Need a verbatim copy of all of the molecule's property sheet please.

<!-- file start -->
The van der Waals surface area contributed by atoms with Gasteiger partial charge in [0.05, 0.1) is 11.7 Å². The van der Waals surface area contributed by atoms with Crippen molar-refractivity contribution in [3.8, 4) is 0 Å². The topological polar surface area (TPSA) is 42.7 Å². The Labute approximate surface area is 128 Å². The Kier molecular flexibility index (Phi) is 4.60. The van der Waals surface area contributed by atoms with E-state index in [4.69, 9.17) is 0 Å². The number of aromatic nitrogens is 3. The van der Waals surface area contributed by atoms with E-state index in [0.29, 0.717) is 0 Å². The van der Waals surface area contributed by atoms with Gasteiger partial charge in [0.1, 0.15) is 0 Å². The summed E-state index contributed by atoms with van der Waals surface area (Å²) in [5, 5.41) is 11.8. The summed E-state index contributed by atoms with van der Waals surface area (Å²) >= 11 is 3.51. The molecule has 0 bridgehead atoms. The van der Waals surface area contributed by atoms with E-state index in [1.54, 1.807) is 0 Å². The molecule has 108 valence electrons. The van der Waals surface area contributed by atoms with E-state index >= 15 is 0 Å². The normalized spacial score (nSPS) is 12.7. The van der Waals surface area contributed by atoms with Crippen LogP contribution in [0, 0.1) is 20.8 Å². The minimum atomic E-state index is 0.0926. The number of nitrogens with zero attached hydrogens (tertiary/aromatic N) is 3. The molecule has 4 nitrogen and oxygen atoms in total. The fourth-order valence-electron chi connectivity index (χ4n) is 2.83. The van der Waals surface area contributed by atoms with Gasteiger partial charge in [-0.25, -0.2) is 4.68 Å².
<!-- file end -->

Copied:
The van der Waals surface area contributed by atoms with Gasteiger partial charge in [0.05, 0.1) is 11.7 Å². The van der Waals surface area contributed by atoms with Crippen molar-refractivity contribution in [3.8, 4) is 0 Å². The topological polar surface area (TPSA) is 42.7 Å². The Labute approximate surface area is 128 Å². The Kier molecular flexibility index (Phi) is 4.60. The van der Waals surface area contributed by atoms with E-state index in [4.69, 9.17) is 0 Å². The number of aromatic nitrogens is 3. The van der Waals surface area contributed by atoms with E-state index in [0.29, 0.717) is 0 Å². The van der Waals surface area contributed by atoms with Gasteiger partial charge in [0.1, 0.15) is 0 Å². The summed E-state index contributed by atoms with van der Waals surface area (Å²) in [5, 5.41) is 11.8. The summed E-state index contributed by atoms with van der Waals surface area (Å²) >= 11 is 3.51. The molecule has 0 bridgehead atoms. The van der Waals surface area contributed by atoms with E-state index in [1.54, 1.807) is 0 Å². The molecule has 108 valence electrons. The van der Waals surface area contributed by atoms with E-state index >= 15 is 0 Å². The normalized spacial score (nSPS) is 12.7. The van der Waals surface area contributed by atoms with Crippen LogP contribution in [0, 0.1) is 20.8 Å². The minimum atomic E-state index is 0.0926. The number of nitrogens with zero attached hydrogens (tertiary/aromatic N) is 3. The molecule has 4 nitrogen and oxygen atoms in total. The fourth-order valence-electron chi connectivity index (χ4n) is 2.83. The van der Waals surface area contributed by atoms with Gasteiger partial charge in [-0.25, -0.2) is 4.68 Å².